Cooking is a great way to unwind after a long day so pick up some groceries from Publix in Brentwood and cook up a tasty and healthy meal.
Who doesn't love a warm tortilla? Fans of Local Taco say that the best Mexican fare is found right here, where top-notch ratings rule the menu.
Find the perfect vintage to complement your meal — this restaurant offers a fine selection of wines, beers, and beyond.
Children are more than welcome to dine at this restaurant, where there's something for everyone on the menu.
Local Taco is a good restaurant to dine with a small or large group.
Access the Internet free of charge via Local Taco's complimentary wifi.
Summer meals will taste even better when you enjoy them on Local Taco's gorgeous patio.
Take your pet pooch along when you visit Local Taco — dogs are more than welcome to join their humans at the restaurant.
No delivery needed. In and out for carryout.
Hosting a swanky shindig? Call up Local Taco for their catering services.
Parking has never been easier at Local Taco, a restaurant located near a variety of parking selections.
A mid-priced establishment, Local Taco offers meals that typically cost about $30 or less.
So head to Local Taco, where you can expect nothing less than the highest rated Mexican cuisine.
Local Taco is an easy choice for anyone looking for a casual meal and great Mexican food.
Everyone around town knows there's simply no better Mexican restaurant around than Local Taco.
Sit down to some Thai-infused deliciousness at Jasmine Thai Food, and add yet another sparkling review to the lengthy list of compliments.
Order a bottle for the table if you like — this restaurant has a full bar stocked with the best wine, beer, and more.
The whole family can enjoy a meal at this restaurant with its kid-friendly fare.
Score quick and easy seating for your large group at Jasmine Thai Food.
Whether you're coming from work or a ballgame, the dress code at laid-back Jasmine Thai Food is come-as-you-are.
Short on time? Don't wait for a driver — pick it up yourself.
Looking for something delicious to serve at your next party? Jasmine Thai Food also offers catering.
Jasmine Thai Food is just steps away from a parking lot.
Your bill at Jasmine Thai Food will typically run less than $30 per person, so bring the whole gang!
At Jasmine Thai Food, you have the option of paying by major credit card.
When you're ready to take your Thai fare up a notch, the all-star menu at Jasmine Thai Food is waiting.
So swing by Jasmine Thai Food for some quick Thai flavor and find out what all the hype is about.
Thai food makes for a delicious weekend meal, and you won't find much better than Jasmine Thai Food.
Order up your favorite Thai creation at Jasmine Thai Food. You won't be disappointed.
Siu mai: small pork dumplings. Each has a thin wrapper that needs to be delicately pleated by hand. Easily, they’re one of the most labor-intensive items at Phoenix Restaurant in Chicago, where each weekend this Chinese restaurant serves 80 different varieties of classic dim sum snacks.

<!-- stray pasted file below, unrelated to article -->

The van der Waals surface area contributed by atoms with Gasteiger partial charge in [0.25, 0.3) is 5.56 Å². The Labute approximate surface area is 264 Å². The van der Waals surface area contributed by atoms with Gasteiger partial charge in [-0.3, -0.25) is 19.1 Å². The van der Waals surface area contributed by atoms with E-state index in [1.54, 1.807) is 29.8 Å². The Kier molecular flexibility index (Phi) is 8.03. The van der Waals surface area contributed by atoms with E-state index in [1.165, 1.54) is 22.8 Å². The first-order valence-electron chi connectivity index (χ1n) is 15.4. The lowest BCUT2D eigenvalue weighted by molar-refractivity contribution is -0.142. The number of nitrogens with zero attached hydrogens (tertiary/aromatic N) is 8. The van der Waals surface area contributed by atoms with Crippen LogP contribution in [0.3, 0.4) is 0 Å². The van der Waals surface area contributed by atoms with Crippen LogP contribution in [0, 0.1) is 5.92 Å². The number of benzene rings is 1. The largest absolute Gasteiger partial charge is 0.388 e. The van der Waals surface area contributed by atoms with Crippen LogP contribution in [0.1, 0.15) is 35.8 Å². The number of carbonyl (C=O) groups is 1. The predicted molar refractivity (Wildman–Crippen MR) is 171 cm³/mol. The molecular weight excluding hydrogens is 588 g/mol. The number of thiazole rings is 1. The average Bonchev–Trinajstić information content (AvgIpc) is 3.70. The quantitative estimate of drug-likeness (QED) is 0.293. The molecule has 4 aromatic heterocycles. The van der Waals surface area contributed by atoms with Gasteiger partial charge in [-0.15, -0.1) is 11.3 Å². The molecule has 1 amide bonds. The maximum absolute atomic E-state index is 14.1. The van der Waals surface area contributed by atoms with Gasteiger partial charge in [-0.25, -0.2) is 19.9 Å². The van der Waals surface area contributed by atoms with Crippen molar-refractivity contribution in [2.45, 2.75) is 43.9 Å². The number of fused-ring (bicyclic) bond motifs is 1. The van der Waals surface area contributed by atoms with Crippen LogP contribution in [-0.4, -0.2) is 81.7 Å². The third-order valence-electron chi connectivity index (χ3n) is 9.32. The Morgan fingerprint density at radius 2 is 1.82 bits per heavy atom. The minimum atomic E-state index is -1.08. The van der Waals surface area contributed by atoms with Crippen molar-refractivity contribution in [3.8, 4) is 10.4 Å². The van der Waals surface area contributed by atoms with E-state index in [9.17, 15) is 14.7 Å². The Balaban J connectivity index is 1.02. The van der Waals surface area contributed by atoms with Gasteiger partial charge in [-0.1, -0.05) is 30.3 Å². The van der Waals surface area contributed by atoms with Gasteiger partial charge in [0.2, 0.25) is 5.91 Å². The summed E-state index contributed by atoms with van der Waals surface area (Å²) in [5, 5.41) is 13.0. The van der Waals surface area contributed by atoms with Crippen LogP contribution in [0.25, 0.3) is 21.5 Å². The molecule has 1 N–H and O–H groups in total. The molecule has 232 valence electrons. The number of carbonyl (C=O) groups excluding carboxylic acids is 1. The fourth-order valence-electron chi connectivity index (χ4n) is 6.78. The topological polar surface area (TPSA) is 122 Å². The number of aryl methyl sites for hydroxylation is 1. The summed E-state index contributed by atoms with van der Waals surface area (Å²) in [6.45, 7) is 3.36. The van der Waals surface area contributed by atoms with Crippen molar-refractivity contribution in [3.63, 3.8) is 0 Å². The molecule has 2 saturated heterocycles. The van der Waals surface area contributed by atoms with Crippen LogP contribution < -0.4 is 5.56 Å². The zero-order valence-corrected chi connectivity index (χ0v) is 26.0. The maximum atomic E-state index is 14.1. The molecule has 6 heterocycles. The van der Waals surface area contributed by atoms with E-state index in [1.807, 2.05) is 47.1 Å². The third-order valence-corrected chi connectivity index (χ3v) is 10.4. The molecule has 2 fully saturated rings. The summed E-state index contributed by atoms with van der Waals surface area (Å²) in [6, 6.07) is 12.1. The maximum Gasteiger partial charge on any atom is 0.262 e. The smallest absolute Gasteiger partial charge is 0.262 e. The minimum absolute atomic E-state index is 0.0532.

This little fact about the siu mai is one of many surprising stories I learn from Eddy, the chef at Phoenix, where he also handles a million other tasks to keep the restaurant running smoothly. When I first came in, he was waving at a group of regulars while on the phone haggling with a seafood vendor.
“What we are serving in this restaurant is what we are eating in Hong Kong. ... It’s very typical,” Eddy says.
In 1996, Phoenix was one of the first restaurants to introduce dim sum to Chicago. Its customer base has grown over the years, and today, even with other dim sum restaurants up and down the block, you’ll find long lines winding out the door on any given Sunday.
Sound intimidating? It doesn't have to be.
Here's our guide to dim-sum dining, with a few tips from Eddy.
On the weekend: order dim sum off a cart
On weekends and special holidays, the wait staff winds traditional dim sum carts around tables, lifting lids off stacked steamer baskets to reveal the enticing contents. Should you see something you like, they leave the basket on your table and put a checkmark on your bill (it’s tallied at the end).
Phoenix is one of the only dim-sum restaurants in Chicago that still uses these carts. When I ask Eddy why they keep them, he says “tradition.” Not only to impress the tourists who come in, but also to let Chinese-American customers share this bit of culture with their kids.
Hot tip: if you want to experience the pushcarts without the crowds, head over on a Saturday, which tends to be less busy than Sundays, Eddy says.
On a weekday: order dim sum off the menu
Cartless weekdays offer a quiet, more peaceful atmosphere for ordering off the paper menu, which you can find near the hostess stand. Don't be intimidated—the menu has pictures; it has numbers; it has names written in both Chinese and English. And best of all, you need only point to what you want to have it brought out from the kitchen.